The EU is the biggest single exporter of manufactured goods and services on Earth, and is the biggest import market for over one hundred countries around the world. The UK - in now fully leaving the EU single market - is choosing to no longer participate in this auspicious entity. This despite it being Margaret Thatcher who persuaded the EU to take the important step of creating the single market in the 1980’s. Yet Iceland, Norway and Switzerland are all in the EU single market without being EU members. Similarly Turkey - as the world’s thirteenth largest economy in PPP* terms - participates in an agreement known as the European Union-Turkey Customs Union. By comparison, the UK is currently the world’s ninth largest economy in PPP terms.
(* PPP = purchasing power parity in 2020)

The eleventh-hour Brexit trade deal - agreed in December 2020 - leaves the UK with ongoing terms of trade with the EU that are worse than than it had before, and worse too than those of the non-member countries mentioned above. The nature of the UK’s departure from the bloc leaves it in the same trading position as the EU’s eastern neighbors of Russia and Ukraine.

The ramifications of this for the UK economy will take place at different speeds, depending on the industry sector involved. Automakers - including for instance Nissan - will struggle to qualify some of their UK-assembled models for export to the EU, as so many of the car components come into the UK from the EU (as part of what was once a seamless European production line). The auto industry in the UK employs over eight hundred thousand people (and accounts for 13% of the country’s exports). The British domestic market cannot compensate for lost overseas sales, just as the relatively small size of the Australian market caused the global auto-makers to cease production there. The new post-Brexit requirements of audits, certifications, components sourcing and customs declarations could lead international car companies to also leave the UK.

The financial services sector in the UK is much less vulnerable, what with it being one of the country’s few unique specialty industries and more globally agile in nature. The degree of market access to the EU that London’s financial firms will have, is yet to be decided upon. Commentators the world over expect it to be a case of damage but not disaster for “the City” (the UK’s financial district). Inevitably though, the “North-South Divide” - the UK’s economic disparity between the London region and anywhere further north - will now be exacerbated.

These issues are bound to lead to less Foreign Direct Investment in the UK, which has declined by 19% since the EU Membership Referendum in 2016. It is expected to have reached a 37% decline by the end of 2021. That is not to say that the UK is not a worthy place to invest - it has a stable legal system and an educated workforce - but the global dynamic has shifted. In the eyes of the world, the UK is simply not the same place any more. This is true even in the United States, where the Biden administration has already expressed a very unfavorable view of Brexit.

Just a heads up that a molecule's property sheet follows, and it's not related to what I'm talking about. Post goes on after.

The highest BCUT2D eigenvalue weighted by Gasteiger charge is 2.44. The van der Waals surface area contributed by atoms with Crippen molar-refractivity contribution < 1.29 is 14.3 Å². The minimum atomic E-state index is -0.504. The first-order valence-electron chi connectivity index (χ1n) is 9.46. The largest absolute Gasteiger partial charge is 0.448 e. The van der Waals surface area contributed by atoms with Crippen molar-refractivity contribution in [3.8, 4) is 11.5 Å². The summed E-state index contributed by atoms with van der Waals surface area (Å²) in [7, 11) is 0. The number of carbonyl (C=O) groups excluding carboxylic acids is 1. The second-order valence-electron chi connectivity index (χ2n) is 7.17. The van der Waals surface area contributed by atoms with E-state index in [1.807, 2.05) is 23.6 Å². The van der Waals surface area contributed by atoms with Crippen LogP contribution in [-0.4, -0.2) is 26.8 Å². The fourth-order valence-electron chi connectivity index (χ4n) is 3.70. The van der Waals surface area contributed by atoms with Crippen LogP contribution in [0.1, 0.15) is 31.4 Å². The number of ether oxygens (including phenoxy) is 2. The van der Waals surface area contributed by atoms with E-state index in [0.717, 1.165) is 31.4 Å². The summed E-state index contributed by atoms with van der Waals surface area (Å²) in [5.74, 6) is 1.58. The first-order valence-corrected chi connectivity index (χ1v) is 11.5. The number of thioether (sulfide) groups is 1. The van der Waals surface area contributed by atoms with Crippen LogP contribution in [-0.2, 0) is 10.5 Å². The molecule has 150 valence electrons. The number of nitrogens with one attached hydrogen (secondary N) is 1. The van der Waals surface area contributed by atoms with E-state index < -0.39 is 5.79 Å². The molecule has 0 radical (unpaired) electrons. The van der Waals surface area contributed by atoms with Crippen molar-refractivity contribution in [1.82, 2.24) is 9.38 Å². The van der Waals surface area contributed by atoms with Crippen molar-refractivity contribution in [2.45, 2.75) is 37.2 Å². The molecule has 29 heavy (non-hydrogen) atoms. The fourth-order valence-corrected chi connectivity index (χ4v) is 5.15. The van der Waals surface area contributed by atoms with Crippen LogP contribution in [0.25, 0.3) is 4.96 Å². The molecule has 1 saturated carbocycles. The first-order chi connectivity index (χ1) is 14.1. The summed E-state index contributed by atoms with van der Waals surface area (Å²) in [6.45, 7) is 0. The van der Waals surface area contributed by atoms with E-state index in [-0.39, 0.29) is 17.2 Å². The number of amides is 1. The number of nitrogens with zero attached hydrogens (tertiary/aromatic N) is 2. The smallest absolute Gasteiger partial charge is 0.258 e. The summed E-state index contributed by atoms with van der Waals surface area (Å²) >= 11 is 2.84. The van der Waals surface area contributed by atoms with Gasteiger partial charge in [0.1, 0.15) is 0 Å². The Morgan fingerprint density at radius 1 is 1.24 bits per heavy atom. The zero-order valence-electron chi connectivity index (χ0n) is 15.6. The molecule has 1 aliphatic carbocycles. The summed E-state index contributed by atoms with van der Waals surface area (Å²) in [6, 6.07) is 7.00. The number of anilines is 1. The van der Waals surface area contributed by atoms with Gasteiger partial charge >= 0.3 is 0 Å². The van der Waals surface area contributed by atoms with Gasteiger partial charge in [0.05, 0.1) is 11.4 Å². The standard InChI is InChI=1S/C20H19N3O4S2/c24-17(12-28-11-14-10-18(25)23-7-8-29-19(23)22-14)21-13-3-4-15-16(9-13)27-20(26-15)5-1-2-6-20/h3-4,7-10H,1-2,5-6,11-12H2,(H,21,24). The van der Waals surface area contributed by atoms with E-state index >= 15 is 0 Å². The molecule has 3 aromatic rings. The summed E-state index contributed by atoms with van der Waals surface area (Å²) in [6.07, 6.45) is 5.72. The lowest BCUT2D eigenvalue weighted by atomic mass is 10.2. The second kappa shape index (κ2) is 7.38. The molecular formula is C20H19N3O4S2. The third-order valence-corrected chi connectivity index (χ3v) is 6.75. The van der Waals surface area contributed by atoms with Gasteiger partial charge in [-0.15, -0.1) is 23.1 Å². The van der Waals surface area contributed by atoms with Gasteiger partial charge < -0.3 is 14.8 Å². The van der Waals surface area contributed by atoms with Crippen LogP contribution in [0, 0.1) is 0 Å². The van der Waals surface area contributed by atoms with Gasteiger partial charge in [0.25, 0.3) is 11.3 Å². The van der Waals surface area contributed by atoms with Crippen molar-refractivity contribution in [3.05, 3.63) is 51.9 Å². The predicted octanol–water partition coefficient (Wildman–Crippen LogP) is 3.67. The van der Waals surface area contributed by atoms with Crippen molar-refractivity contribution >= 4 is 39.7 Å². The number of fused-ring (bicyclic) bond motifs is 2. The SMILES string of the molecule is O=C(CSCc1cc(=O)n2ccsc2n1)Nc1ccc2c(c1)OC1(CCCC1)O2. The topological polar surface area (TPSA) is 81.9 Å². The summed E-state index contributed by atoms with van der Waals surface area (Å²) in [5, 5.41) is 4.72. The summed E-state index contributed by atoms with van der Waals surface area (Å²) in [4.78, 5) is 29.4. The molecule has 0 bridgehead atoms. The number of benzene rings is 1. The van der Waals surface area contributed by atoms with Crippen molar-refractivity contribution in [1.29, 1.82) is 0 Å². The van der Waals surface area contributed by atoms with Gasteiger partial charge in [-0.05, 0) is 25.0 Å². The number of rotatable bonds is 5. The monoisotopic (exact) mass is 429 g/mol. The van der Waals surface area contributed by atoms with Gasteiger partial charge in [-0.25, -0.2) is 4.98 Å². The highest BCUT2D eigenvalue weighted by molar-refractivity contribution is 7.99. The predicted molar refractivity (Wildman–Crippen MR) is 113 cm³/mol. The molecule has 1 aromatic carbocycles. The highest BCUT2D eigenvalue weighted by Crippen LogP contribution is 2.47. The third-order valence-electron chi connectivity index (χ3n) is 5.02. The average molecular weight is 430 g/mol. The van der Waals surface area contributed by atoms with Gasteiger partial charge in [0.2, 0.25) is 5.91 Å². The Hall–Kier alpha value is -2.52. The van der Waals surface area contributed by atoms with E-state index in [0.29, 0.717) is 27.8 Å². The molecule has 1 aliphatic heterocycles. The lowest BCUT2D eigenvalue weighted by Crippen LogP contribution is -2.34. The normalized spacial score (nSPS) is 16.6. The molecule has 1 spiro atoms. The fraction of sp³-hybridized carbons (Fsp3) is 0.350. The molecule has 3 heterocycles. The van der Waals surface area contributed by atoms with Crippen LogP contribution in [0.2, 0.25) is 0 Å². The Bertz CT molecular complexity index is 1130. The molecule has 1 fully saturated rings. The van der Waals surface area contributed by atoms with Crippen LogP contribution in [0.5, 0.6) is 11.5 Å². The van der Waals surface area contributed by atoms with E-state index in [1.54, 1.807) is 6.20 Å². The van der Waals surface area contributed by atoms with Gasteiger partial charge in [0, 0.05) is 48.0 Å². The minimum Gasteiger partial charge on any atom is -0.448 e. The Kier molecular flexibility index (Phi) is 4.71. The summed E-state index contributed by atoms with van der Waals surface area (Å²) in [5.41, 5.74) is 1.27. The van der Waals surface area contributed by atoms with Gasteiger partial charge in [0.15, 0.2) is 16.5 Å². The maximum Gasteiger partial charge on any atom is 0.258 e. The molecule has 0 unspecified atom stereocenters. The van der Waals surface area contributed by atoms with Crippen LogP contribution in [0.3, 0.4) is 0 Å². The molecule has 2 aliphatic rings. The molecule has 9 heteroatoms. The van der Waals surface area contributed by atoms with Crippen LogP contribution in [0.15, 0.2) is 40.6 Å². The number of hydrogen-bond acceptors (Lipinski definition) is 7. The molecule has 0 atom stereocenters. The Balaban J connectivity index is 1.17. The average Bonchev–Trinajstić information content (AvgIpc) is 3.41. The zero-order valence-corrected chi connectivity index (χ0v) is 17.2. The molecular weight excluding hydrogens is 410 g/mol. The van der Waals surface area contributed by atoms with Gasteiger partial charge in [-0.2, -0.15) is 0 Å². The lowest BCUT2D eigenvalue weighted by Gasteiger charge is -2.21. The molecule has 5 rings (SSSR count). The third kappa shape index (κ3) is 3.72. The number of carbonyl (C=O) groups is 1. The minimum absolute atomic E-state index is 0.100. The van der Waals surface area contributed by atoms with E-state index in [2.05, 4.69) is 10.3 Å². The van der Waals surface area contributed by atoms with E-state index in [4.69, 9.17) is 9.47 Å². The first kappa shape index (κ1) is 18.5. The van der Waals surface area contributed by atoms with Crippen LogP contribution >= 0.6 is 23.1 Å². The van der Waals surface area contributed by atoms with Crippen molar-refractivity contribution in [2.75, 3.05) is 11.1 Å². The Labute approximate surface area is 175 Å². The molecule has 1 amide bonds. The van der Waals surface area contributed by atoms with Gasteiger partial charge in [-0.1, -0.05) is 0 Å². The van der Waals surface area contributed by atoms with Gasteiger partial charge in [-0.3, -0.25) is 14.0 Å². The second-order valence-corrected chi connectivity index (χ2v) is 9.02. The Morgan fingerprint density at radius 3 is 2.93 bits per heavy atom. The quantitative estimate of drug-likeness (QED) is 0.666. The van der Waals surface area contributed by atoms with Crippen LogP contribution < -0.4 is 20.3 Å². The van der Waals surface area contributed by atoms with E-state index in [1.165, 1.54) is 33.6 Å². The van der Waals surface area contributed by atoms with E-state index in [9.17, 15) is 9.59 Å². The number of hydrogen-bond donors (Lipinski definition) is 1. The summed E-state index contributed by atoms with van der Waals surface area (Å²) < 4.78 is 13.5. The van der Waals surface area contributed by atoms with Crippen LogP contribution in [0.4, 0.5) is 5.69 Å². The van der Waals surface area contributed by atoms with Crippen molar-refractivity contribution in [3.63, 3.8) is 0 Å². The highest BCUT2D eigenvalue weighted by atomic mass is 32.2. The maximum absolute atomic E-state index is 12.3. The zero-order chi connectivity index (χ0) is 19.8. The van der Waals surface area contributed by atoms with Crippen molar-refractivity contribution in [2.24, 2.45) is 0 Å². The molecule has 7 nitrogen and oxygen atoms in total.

Brexit in the Eyes of the World

Brexit was always going to shake at the foundations of the UK economy. No country on Earth can remove itself from an economic ecosystem after half a century, and expect it to be painless. As fate would have it, the UK’s departure from the EU is taking place in the middle of the biggest pandemic that the world has seen in over one hundred years. For entirely political reasons the British Government nevertheless refused to delay the EU exit, in order to take into account the additional economic pressures that the pandemic was already causing in the UK.

In another twist of fate that can only be termed as cruel, a highly transmissible variant of the original COVID-19 virus came into being in the UK at the end of 2020. This new virus variation became known - the world over - as “The UK Variant” at literally the very moment that the UK left the EU. Television news reports across the globe were talking about the British variant of the disease, at the very time the UK should have been positioning itself for post-Brexit investment.

Previous World Trade Resource blogs have looked at the rise of the virtual workforce. This was accelerated, due to the pandemic causing employees to be required to work from home in every corner of the world. It has already led to a burgeoning era of “Digital Nomads”, now with various Governments offering visas to those who prefer to move around the world to work remotely in a country that is not their own. These phenomena can also be looked at in the context of Brexit.